“Doesn’t every girl wish she could find her Mr Darcy?” – Cover
This 2012 book jumped at me from the New Release shelf at Kinokuniya book shop in Sydney (also spotted in Dymocks, Castle Towers, Castle Hill) and I just couldn’t say no. At (AU)$26.99, it’s not necessarily the cheapest read in the world, but it stacks up fairly nicely when it comes to originality, with a title that stands out from the Austen fanfiction crowd.
Our main character, Kate, a freelance journalist, suddenly finds work is getting very tight (something that journalists in Australia are feeling, with Fairfax and News Limited cutting their numbers). Her Grandmother passes away, she is about to be evicted, and she realises she needs to get her finances under control. In pursuit of an article about how girls in the 21st century can bag a rich man, akin to our Elizabeth Bennet, and with the encouragement of her own grief and desperation, Kate decides to do it herself. ISBN: 978-1-444-74283-1
Some books are a delight to read. Some make your insides mushy, and have you quoting paragraphs to your friends. This, The Jane Austen Handbook, is one such book. I received an advance copy two days ago for reviewing purposes from Quirk Books, based in the US (and publishers of Pride and Prejudice and Zombies), and have stopped only for water and to pay my morning calls (as Sullivan tells us, “A formal morning call lasts from quarter of an hour to half an hour”).
A re-release of the 2007 “The Jane Austen Handbook: A Sensible Yet Elegant Guide to Her World”, “The Jane Austen Handbook: Proper Life Skills from Regency England” has a beautiful new cover that, along with the “new book” smell, would make me squeal had I not known to behave in a more elegant manner. The little step-by-step guide, in “how to” form, is an adorable Austen novel companion, available in mid-March 2011 for (US)$16.95.
“A heroine’s guide to Life and Love”
This gorgeous read by Patrice Hannon was given to me by Pauline (my bestie, and member of the frequently-mentioned Jane Austen book club) for Christmas. It’s an absolute delight, and a really nice concept. Written in epistolary style, it is a book of advice from Jane Austen to modern-day “heroines in training” as though Jane herself was writing it (with full knowledge of the 21st Century) in response to their desperate questions. Explaining her advice with references to her novels (there are plenty of Pride and Prejudice quotes and examples) and intersplayed with biographical details about Jane’s life and family, it is a remarkable read.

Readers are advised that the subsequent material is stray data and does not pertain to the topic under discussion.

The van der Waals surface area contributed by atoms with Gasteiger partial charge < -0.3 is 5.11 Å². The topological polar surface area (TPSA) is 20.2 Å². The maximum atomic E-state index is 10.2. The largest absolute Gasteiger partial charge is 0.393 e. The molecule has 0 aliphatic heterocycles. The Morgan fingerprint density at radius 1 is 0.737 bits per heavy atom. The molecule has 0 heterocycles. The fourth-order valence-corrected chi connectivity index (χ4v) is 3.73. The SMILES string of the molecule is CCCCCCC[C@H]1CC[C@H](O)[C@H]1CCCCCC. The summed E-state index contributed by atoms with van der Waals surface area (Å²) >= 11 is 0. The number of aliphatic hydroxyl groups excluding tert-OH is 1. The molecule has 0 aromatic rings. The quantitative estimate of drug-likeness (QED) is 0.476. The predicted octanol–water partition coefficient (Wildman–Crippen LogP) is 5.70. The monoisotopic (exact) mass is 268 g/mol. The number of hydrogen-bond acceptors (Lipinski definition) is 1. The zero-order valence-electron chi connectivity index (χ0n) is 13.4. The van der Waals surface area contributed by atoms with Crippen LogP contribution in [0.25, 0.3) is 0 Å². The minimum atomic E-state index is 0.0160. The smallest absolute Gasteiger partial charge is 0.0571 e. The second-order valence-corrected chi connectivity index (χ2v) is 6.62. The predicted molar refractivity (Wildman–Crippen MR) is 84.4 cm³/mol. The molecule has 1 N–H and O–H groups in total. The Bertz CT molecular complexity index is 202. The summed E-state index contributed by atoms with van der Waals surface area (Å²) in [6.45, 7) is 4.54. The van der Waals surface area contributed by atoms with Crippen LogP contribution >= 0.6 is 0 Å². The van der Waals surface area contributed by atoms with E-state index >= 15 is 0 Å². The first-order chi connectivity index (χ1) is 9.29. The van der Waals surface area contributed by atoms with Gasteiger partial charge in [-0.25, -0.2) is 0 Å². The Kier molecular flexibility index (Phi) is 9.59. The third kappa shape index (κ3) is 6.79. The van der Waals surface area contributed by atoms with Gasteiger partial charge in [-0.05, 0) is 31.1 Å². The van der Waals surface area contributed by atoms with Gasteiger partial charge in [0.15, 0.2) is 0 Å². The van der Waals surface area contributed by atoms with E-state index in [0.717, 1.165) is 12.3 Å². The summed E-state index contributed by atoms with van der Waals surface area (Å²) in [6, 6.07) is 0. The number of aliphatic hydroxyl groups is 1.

Potentially categorisable as a ‘self-help’ or Agony Aunt style book- there can be no possible better rules and etiquette guides than Austen herself. Patrice Hannon does an incredible job of speaking in Austen’s voice, and explains Elizabeth Bennet and all her heroine’s decisions in the process.
I cannot believe that I have not seen this stunning piece of work before. In the manner of Frontier House, a series called Regency House Party is born. It’s a sort of 1700s dating game (actually “1811”), where for nine weeks five single men and women are taken back two hundred years in time to court one another. Set in Kentchurch Court in Herefordshire this is a shocking change for all of the participants and is made to be very authentic (with chaperones, suckling pigs… the whole deal). It has lovely little snippets about the Regency era, and shows the transformation of the men and women into their historical counterparts. Plus, it’s all on youtube.
Jane Austen’s Guide to Good Manners: Compliments, Charades & Horrible Blunders
Written by Josephine Ross, Illustrated by Henrietta Webb
This short but adorable little book set me back just $3.95 from Basement Books (Sydney, Central- my usual haunt) when it RRPs at about eight pounds. I couldn’t resist the little watercolour-esque illustration on the front- and while it was only around 130 pages long it kept me immersed for long enough and don’t be alarmed- the gorgeous images continue throughout, only getting more delightful.